Fighter-jet deal critical for all: U.S.
Scrapping purchase could ground air force
Canada’s participation in a massive fighter-jet purchase is critical for all players involved, U.S. Defense Secretary Robert Gates said Thursday, amid suggestions that a Liberal government could jeopardize the project.
Following a bilateral meeting in Ottawa with Defence Minister Peter MacKay, Gates said he didn’t wish to interfere in Canada’s domestic affairs but that he hoped, “for all our sake,” all the partners involved in the F-35 Joint Strike Fighter program will “move forward” with it.
Doing so, he suggested, would ensure the interoperability of allied fleets.
“Obviously having all of our partners continue to be with us in this program is very important and I’m pleased at the number of our allies who are going forward with the F-35,” said Gates.
“It is a true fifth-generation fighter, it will give us signifi- cant capabilities, it will continue the interoperability that has been at the heart of our Norad relationship for decades now.”
Gates’ remarks come amid widespread speculation that a spring election may be in the offing.
They also follow comments from Liberal Leader Michael Ignatieff, who wants the deal scrapped.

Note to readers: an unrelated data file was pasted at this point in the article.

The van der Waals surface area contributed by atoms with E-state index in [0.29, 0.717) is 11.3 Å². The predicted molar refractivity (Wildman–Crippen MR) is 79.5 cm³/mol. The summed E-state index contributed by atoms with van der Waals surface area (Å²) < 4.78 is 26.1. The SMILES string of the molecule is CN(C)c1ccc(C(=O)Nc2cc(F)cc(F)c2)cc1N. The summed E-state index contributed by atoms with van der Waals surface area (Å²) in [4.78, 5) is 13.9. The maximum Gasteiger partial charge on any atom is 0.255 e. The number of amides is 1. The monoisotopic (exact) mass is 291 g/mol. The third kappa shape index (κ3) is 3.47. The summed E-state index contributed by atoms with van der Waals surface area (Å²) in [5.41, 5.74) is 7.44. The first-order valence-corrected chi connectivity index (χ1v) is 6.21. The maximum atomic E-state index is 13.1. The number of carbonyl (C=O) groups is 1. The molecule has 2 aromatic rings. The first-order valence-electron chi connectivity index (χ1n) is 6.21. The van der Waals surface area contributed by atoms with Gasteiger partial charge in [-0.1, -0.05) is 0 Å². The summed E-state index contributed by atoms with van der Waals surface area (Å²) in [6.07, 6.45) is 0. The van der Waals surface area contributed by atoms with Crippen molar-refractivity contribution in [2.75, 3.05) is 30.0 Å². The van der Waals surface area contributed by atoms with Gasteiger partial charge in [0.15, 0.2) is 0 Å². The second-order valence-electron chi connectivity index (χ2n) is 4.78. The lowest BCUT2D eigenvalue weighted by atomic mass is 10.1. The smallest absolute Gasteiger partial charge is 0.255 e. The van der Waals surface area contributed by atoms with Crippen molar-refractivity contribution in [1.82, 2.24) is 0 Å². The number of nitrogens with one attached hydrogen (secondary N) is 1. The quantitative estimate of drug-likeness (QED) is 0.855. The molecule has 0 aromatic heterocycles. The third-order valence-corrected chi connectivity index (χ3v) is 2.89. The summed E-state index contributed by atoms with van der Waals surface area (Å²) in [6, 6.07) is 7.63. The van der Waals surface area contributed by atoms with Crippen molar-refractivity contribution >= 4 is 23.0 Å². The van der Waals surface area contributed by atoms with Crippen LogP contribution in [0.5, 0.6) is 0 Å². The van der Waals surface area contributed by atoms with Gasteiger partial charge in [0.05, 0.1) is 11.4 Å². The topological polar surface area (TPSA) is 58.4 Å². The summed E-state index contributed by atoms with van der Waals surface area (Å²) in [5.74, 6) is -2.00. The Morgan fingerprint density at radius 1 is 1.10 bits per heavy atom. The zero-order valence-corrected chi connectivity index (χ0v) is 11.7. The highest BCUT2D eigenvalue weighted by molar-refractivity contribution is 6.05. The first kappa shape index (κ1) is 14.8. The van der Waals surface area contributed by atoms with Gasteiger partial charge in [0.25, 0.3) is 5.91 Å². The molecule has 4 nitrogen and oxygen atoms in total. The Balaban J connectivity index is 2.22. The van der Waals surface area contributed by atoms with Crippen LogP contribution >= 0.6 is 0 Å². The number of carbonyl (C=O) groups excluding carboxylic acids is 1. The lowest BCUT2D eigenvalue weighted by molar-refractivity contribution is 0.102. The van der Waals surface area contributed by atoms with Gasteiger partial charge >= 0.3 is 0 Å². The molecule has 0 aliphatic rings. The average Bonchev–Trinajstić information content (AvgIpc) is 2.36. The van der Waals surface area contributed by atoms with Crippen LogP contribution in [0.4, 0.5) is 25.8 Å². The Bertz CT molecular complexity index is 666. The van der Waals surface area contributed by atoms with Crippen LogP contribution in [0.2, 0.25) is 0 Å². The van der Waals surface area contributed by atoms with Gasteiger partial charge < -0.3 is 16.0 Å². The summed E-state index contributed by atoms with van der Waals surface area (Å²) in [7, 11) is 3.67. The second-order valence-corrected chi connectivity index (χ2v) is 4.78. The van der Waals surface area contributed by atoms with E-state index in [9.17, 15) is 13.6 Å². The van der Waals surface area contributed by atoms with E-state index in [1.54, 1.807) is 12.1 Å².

The Grits are calling for a new competition to replace the sole-sourced contract awarded to Lockheed Martin, apparently with little transparency.
The purchase of 65 new fighter jets is estimated to cost $9 billion. Maintenance contracts could bring that total to $16 billion.
Since joining the U.S.-led partnership in 1997, Canada has invested a total of $168 million into the F-35 Joint Strike Fighter program.
The aim is to replace Canada’s aging fleet of CF-18s and MacKay suggested killing the project would have long-term consequences.
Thanks to former prime minister Jean Chretien’s Liberal government, Canada got in early and secured a “preferential position” on price and priority in terms of the production line, MacKay said.
That could be lost if the Liberals now have their way, he said, adding that cancelling the project could effectively ground the air force, as Canada’s CF18s are slated to be taken out of service when delivery of the new F-35s begins as early as 2017.
“We need this aircraft,” MacKay said.
“It is an aircraft that will allow us to face what future threats may exist. . . . Clearly we have a responsibility under Norad, we have a responsibility to Canadians, and we have a responsibility to the young men and women who fly and maintain these aircraft.”
While the deal struck by the Conservatives doesn’t give Canadian companies work guarantees for its own F-35s, they can bid on supply contracts for jets being manufactured for all 10 countries in the program. MacKay suggested that could be “good for the Canadian aerospace industry.”
“We’re looking at being able to supply parts for aircraft in excess of potentially 3,000 or more,” he said.
“That takes us well beyond what is traditionally described as industrial regional benefits that would limit us to the production of about 65 aircraft.”